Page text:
Performance Management Strategy

The Contractor’s internal quality control system will set forth the staffing and procedures for self-inspecting the quality, timeliness, responsiveness, customer satisfaction, and other performance requirements in the PWS. The Contractor will utilize its internal quality control system to assess and report their performance to the designated Government representative.

The Government representative will monitor performance and review performance reports furnished by the Contractor to determine how the Contractor is performing against communicated performance objectives. The Government will make decisions based on performance measurement metric data and notify the Contractor of those decisions. The Contractor will be responsible for making required changes in processes and practices to ensure performance is managed effectively.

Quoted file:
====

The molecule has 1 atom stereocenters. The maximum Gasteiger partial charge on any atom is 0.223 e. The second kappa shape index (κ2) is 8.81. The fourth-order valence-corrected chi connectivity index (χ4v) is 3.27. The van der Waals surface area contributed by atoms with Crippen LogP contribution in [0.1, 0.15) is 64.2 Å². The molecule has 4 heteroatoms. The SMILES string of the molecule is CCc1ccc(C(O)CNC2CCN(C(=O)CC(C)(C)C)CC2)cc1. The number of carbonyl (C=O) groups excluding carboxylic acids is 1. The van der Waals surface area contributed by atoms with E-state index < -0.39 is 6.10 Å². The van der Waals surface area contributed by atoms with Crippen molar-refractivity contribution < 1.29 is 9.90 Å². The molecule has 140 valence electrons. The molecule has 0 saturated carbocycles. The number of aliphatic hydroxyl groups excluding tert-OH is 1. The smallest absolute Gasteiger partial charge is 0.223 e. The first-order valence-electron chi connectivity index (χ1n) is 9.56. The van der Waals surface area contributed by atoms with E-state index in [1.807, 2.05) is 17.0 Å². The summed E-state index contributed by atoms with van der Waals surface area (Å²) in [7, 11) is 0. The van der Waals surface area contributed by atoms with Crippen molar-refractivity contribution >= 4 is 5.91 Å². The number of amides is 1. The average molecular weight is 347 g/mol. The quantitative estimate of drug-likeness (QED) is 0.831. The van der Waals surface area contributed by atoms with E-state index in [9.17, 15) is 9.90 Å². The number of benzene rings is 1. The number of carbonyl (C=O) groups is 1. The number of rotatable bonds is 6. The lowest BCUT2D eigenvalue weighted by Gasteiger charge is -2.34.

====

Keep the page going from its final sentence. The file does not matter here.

Quality Assurance Surveillance Plan

The Vendor shall develop and maintain effective quality assurance metrics to ensure services are performed in accordance with this Task Order and include the Quality Assurance metrics either within the Quality Metrics Table or as an attachment to this QMP with their quote. The focus of quality assurance is on the processes used to deliver. Quality assurance ensures that processes are used effectively to produce quality project deliverables. It involves following and meeting standards, continuously improving project work, and correcting project defects.

Quality Control Plan

The Vendor shall develop and maintain effective quality control metrics to ensure services are performed in accordance with this Task Order and include the Quality Control metrics either within the Quality Metrics Table or as an attachment to this QMP with their quote. The Vendor shall develop and implement procedures to identify, prevent, and ensure non-recurrence of defective services. The Vendor’s Quality Control Plan is the means by which the Vendor assures that their work complies with the requirement of the contract.

The focus of quality control is on the deliverables of the project. Quality control monitors project deliverables to verify that the deliverables are of acceptable quality and the customer is satisfied.